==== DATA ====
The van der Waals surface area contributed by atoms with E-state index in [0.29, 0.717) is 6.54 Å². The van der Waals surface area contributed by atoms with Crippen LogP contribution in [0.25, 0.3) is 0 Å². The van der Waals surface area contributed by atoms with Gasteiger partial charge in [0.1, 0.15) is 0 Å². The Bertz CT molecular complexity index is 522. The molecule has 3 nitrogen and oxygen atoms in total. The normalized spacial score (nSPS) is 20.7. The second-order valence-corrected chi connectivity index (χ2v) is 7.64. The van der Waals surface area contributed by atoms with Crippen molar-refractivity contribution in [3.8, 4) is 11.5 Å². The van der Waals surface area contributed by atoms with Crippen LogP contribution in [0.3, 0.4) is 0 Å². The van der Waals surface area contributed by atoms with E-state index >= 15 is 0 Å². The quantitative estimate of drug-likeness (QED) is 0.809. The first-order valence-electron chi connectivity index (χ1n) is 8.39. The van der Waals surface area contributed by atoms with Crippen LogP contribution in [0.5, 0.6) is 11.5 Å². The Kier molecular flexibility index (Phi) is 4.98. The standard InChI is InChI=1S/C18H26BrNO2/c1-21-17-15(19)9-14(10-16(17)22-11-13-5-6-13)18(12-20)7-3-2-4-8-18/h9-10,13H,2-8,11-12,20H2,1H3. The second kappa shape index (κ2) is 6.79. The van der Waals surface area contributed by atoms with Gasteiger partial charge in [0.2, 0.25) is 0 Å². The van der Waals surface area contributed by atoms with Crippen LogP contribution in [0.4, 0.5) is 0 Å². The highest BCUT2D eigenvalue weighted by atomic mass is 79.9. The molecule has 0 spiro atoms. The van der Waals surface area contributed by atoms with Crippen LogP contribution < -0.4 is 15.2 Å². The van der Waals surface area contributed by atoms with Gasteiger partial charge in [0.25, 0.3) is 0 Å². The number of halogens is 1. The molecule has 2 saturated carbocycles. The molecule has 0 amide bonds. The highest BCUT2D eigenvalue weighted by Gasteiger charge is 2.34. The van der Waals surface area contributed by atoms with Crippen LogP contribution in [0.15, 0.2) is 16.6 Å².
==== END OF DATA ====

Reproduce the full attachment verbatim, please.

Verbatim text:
The van der Waals surface area contributed by atoms with E-state index in [0.29, 0.717) is 6.54 Å². The van der Waals surface area contributed by atoms with Crippen LogP contribution in [0.25, 0.3) is 0 Å². The van der Waals surface area contributed by atoms with Gasteiger partial charge in [0.1, 0.15) is 0 Å². The Bertz CT molecular complexity index is 522. The molecule has 3 nitrogen and oxygen atoms in total. The normalized spacial score (nSPS) is 20.7. The second-order valence-corrected chi connectivity index (χ2v) is 7.64. The van der Waals surface area contributed by atoms with Crippen molar-refractivity contribution in [3.8, 4) is 11.5 Å². The van der Waals surface area contributed by atoms with Crippen LogP contribution in [0.3, 0.4) is 0 Å². The van der Waals surface area contributed by atoms with E-state index >= 15 is 0 Å². The quantitative estimate of drug-likeness (QED) is 0.809. The first-order valence-electron chi connectivity index (χ1n) is 8.39. The van der Waals surface area contributed by atoms with Crippen LogP contribution in [0.5, 0.6) is 11.5 Å². The Kier molecular flexibility index (Phi) is 4.98. The standard InChI is InChI=1S/C18H26BrNO2/c1-21-17-15(19)9-14(10-16(17)22-11-13-5-6-13)18(12-20)7-3-2-4-8-18/h9-10,13H,2-8,11-12,20H2,1H3. The second kappa shape index (κ2) is 6.79. The van der Waals surface area contributed by atoms with Gasteiger partial charge in [0.2, 0.25) is 0 Å². The van der Waals surface area contributed by atoms with Crippen LogP contribution in [0.4, 0.5) is 0 Å². The highest BCUT2D eigenvalue weighted by atomic mass is 79.9. The molecule has 0 spiro atoms. The van der Waals surface area contributed by atoms with Crippen LogP contribution < -0.4 is 15.2 Å². The van der Waals surface area contributed by atoms with Gasteiger partial charge in [0.25, 0.3) is 0 Å². The number of halogens is 1. The molecule has 2 saturated carbocycles. The molecule has 0 amide bonds. The highest BCUT2D eigenvalue weighted by Gasteiger charge is 2.34. The van der Waals surface area contributed by atoms with Crippen LogP contribution in [0.15, 0.2) is 16.6 Å².